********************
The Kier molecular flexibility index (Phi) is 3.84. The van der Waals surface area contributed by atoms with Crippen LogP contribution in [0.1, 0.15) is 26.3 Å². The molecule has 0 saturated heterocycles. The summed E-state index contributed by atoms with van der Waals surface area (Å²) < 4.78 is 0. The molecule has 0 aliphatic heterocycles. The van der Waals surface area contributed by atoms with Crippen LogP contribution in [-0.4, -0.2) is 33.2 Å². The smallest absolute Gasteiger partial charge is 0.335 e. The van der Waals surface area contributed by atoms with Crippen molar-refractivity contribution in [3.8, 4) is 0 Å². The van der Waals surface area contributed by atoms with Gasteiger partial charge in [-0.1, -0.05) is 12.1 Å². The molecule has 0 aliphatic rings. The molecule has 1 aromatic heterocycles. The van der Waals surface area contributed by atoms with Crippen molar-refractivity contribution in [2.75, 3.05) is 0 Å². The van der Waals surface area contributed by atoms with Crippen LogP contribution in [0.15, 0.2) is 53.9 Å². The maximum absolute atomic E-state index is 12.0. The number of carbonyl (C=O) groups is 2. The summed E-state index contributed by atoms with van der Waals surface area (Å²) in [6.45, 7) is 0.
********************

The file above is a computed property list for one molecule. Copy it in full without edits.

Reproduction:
The Kier molecular flexibility index (Phi) is 3.84. The van der Waals surface area contributed by atoms with Crippen LogP contribution in [0.1, 0.15) is 26.3 Å². The molecule has 0 saturated heterocycles. The summed E-state index contributed by atoms with van der Waals surface area (Å²) < 4.78 is 0. The molecule has 0 aliphatic heterocycles. The van der Waals surface area contributed by atoms with Crippen LogP contribution in [-0.4, -0.2) is 33.2 Å². The smallest absolute Gasteiger partial charge is 0.335 e. The van der Waals surface area contributed by atoms with Crippen molar-refractivity contribution in [3.8, 4) is 0 Å². The van der Waals surface area contributed by atoms with Gasteiger partial charge in [-0.1, -0.05) is 12.1 Å². The molecule has 0 aliphatic rings. The molecule has 1 aromatic heterocycles. The van der Waals surface area contributed by atoms with Crippen molar-refractivity contribution in [2.75, 3.05) is 0 Å². The van der Waals surface area contributed by atoms with Crippen LogP contribution in [0.15, 0.2) is 53.9 Å². The maximum absolute atomic E-state index is 12.0. The number of carbonyl (C=O) groups is 2. The summed E-state index contributed by atoms with van der Waals surface area (Å²) in [6.45, 7) is 0.